Aviod being eaten or killed is one of the fundamental drives in all animals and an impressive range of anti-predator tactics have been described. Scorpions have their powerful claws and a venomous sting, but other tools are also available.
Zia Nisani and co-workers have now published a very interesting article showing that the desert scorpionParuroctonus marksi
(Haradon, 1984) (Vaejovidae) can actually smell the proximity of a potential predator (in this case the much larger scorpionHadrurus arizonensis
(Ewing, 1928) (Caraboctonidae)) and then avoid approaching it. This is the first evidence of airborne chemoreception as an anti-predator strategy in scorpions.
One of the experiments in this study point to a special constellation array of sensilla (or a yet unidentified structure) on the pedipalps as the "sense organ" used to detect the odors of predators.
Chemically induced predator avoidance behaviors exist in many arthropods. In this paper, we examined the behavioral responses of the desert scorpion, Paruroctonus marksi (Haradon, 1984), to airborne chemical cues from a natural predator, the larger scorpion Hadrurus arizonensis (Ewing, 1928). We used a Y-shaped, dual-choice olfactometer to test for avoidance behavior in the presence of a known predator, H. arizonensis. Prior to this study there has been little research done on chemically induced predator avoidance behaviors in scorpions. The results of this study suggest that P. marksi is capable of detecting a predator’s airborne cues, though the nature and identity of these cues remain unknown, and it appears that the constellation array of the fixed finger does function in detecting these cues. We also discuss the importance of adaptive predator avoidance behaviors.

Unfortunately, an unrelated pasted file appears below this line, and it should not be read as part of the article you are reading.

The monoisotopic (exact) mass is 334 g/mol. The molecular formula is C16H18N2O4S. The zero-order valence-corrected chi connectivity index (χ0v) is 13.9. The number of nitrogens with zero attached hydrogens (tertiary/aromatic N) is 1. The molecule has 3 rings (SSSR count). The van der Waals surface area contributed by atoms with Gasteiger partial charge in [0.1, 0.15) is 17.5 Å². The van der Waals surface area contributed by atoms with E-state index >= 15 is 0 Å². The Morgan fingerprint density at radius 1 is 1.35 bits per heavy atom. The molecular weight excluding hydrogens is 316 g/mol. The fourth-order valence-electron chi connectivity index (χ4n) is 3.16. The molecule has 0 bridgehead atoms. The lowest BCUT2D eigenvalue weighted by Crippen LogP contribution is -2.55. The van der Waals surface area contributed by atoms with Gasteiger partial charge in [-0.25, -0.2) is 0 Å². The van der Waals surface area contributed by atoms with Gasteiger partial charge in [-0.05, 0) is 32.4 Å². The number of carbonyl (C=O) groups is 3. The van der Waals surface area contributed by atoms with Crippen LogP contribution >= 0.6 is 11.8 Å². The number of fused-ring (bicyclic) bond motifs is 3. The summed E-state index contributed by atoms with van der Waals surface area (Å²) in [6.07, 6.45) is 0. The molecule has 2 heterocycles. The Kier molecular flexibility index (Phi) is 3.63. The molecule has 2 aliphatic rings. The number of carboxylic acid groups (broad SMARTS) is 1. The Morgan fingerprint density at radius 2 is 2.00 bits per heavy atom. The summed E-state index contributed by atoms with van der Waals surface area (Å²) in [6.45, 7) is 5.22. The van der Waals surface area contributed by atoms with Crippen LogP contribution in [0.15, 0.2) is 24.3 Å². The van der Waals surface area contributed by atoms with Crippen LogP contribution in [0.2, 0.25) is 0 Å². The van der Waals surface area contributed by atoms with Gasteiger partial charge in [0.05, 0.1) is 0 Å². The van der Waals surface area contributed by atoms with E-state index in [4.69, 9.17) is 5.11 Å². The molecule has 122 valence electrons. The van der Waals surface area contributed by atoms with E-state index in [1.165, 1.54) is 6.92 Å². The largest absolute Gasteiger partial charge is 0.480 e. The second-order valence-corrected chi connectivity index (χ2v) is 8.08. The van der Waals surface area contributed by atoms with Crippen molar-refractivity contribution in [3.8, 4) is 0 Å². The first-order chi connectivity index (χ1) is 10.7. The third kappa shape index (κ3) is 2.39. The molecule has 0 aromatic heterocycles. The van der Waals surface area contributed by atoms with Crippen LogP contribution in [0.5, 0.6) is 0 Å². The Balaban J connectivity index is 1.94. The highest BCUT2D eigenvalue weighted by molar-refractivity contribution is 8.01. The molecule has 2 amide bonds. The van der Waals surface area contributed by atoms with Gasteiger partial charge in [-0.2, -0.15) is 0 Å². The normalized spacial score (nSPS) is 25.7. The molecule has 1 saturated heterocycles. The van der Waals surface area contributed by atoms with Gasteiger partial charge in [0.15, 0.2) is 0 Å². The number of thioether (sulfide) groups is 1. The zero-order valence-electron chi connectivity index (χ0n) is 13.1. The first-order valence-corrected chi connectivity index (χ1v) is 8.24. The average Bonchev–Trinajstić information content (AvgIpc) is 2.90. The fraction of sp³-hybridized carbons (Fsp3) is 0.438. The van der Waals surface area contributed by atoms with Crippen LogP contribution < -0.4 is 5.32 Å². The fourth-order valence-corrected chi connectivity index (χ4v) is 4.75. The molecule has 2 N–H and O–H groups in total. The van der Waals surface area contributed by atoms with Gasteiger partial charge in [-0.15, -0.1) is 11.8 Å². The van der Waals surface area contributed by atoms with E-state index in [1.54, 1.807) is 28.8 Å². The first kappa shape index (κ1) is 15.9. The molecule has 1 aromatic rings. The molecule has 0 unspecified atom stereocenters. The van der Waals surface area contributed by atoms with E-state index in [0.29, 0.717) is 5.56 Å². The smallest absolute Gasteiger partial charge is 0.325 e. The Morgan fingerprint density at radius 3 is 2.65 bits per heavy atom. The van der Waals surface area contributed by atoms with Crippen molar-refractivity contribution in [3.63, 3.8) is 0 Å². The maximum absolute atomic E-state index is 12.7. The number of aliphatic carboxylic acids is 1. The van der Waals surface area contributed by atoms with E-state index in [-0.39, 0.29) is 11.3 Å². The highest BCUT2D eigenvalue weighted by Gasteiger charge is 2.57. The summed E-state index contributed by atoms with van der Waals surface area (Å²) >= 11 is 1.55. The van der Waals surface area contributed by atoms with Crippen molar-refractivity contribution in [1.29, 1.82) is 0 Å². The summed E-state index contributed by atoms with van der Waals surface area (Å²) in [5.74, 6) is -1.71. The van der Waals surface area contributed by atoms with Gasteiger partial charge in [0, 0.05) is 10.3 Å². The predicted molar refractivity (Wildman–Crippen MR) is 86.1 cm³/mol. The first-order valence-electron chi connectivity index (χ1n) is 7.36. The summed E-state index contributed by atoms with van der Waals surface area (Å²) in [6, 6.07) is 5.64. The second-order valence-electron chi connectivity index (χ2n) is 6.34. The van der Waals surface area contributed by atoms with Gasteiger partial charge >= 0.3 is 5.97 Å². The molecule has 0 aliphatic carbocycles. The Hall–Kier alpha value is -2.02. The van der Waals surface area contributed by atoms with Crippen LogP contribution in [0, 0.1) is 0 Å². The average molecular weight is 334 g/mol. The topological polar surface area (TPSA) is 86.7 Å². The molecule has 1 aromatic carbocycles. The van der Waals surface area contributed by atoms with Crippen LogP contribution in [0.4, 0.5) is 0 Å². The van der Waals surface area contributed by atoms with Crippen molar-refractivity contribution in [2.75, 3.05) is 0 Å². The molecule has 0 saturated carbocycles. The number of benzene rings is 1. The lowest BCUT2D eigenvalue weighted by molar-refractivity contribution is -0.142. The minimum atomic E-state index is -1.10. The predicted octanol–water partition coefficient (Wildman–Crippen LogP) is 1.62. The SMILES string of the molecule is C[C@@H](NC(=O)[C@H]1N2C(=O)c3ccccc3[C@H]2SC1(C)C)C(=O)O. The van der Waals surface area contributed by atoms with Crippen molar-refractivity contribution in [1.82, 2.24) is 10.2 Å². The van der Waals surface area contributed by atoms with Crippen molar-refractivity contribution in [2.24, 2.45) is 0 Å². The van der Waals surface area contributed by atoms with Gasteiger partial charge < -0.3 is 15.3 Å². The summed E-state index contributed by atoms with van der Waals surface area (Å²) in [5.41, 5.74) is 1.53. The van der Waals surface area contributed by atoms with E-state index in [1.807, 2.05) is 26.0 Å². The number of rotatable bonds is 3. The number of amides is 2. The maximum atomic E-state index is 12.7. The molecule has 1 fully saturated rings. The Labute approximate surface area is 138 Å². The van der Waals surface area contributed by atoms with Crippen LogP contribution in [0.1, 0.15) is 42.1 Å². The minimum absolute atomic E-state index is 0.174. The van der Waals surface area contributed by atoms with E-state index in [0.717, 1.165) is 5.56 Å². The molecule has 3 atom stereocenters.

Nisani Z, Honaker A, Jenne V, Loya F, Moon H. Evidence of airborne chemoreception in the scorpion Paruroctonus marksi (Scorpiones: Vaejovidae).Journal of Arachnology. 2018;46:40-4
. [Open Access]
Thanks to Matt Simon for informing me about this article!